Now it’s 2018 and fatalities have been going up, not down since the initiative was announced three years ago.

So here we are today. With the assistance of Wonk Policy & Communications, LLC, the bike community in DC has planned three memorial rides (a fourth is still in the works). Dozens of cyclists and others attended the rides we organized. We coordinated a robust media campaign to make sure the Mayor, DC government agencies, and most importantly, the public, heard the silence of the individuals who senselessly lost their lives. We called for the DC Council to hold a public hearing, to hold the Mayor and DC government agencies accountable for implementing the policies. Those policies, from safe infrastructure to speed enforcement and everything in between, will protect the lives of DC’s 700,000 residents and 20 million annual tourists. That hearing happened today and WPC Founder Rachel Maisler was one of the first people to testify.

Read her testimony here.

Testimony to DC Council on Vision Zero – Sept. 27, 2018

Testimony of Rachel Maisler,
Ward 4 Representative, DC Bicycle Advisory Council for the
Transportation & the Environment & Judiciary & Public Safety Joint Public Roundtable on the Implementation of the Vision Zero Initiative and the Bicycle and Pedestrian Safety Amendment Act of 2016
September 27, 2018

My name is Rachel Maisler, I’m an avid cyclist, and I represent Ward 4 on DC’s Bicycle Advisory Council[1]. Thank you for taking the initiative to host this roundtable on Vision Zero. However, I’m horrified that we have arrived at the point where this hearing is more than necessary.

We’re here today because the number of traffic-related fatalities has been going up since Mayor Bowser announced Vision Zero in 2015 and not down. We’re here today because Malik Habib, Jeffrey Hammond Long, Carlos Sanchez-Martin, Thomas Hendricks Hollowell, and 23 other individuals[2] have been killed by vehicles on DC this year and can no longer speak for themselves.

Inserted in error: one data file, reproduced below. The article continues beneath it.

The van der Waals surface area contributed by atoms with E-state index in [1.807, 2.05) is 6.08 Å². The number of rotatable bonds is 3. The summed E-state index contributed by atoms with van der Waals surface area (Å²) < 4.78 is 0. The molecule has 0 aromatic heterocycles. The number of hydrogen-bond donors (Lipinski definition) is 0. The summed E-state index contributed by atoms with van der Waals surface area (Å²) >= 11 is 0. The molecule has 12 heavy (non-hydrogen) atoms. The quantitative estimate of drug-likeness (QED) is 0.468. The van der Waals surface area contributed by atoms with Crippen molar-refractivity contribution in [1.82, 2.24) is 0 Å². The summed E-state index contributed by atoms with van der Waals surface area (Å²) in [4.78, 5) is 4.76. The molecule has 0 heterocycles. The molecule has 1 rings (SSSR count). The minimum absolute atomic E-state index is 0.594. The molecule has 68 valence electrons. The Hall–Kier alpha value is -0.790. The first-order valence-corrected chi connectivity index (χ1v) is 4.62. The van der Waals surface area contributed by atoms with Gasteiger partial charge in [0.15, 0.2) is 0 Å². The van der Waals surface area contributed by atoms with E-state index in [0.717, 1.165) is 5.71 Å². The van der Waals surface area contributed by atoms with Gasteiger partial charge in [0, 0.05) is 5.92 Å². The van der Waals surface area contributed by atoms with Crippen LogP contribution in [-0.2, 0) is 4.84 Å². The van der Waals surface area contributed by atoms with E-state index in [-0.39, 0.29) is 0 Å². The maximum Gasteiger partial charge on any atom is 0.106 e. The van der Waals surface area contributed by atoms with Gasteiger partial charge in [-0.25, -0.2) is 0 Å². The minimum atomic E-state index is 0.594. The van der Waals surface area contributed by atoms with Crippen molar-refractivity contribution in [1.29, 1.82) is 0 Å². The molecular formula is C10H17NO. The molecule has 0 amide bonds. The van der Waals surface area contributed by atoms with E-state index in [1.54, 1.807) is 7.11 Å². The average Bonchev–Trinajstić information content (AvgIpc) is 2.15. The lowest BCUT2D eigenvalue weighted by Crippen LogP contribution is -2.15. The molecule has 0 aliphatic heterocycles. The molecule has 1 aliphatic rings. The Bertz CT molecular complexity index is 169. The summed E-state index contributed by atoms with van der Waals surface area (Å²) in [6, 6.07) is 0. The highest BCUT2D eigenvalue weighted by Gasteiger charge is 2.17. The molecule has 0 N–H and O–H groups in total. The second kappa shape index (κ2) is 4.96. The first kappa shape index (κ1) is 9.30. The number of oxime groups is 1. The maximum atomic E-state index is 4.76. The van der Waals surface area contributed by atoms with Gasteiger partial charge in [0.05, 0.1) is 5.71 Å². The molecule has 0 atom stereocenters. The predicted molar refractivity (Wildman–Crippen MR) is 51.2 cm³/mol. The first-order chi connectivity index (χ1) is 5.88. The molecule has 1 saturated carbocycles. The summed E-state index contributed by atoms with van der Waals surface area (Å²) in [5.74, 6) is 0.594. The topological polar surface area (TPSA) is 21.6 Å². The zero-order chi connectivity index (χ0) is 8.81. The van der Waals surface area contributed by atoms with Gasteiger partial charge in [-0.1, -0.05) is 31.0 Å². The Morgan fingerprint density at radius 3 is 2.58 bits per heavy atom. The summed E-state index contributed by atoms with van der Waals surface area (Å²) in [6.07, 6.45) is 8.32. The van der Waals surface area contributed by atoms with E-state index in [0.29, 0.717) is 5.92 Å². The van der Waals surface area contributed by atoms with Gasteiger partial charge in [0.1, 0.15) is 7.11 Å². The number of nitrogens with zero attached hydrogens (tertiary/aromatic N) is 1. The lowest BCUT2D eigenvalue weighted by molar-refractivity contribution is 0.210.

As you are aware, the bike community initially called for this hearing after two cyclists were killed on DC roads this summer. The first was Malik Habib. On June 23, he was riding his bicycle home from work on the 300 block of H Street NE when his tire got caught in the streetcar rail and he was crushed by a charter bus. According to the police report, the bus continued on its path, and it’s unknown whether the driver or passengers were even aware of the collision. Mr. Habib was 19 years old and didn’t deserve to die.

Just two weeks later on July 7, Jeffrey Hammond Long was riding his bike to yoga in the protected bike lane on M Street NW when the driver of a refrigerated box truck made a right turn across the bike lane striking and pinning Mr. Long. According to the police report, the driver didn’t see Mr. Long as they made the hairpin turn. Mr. Long was 36 years old and didn’t deserve to die.

After each of these two tragedies, we planned memorial rides, not only to remember those we lost, but to bring attention to the safety issues that plague cyclists every day and cost these individuals their lives. At each of these rides, we called for immediate safety fixes to prevent future crashes, but also for a public hearing: for DC Council to hold the agencies responsible for implementing Vision Zero accountable.

On H Street, we called for:

  • Rubber flaps on the streetcar rails.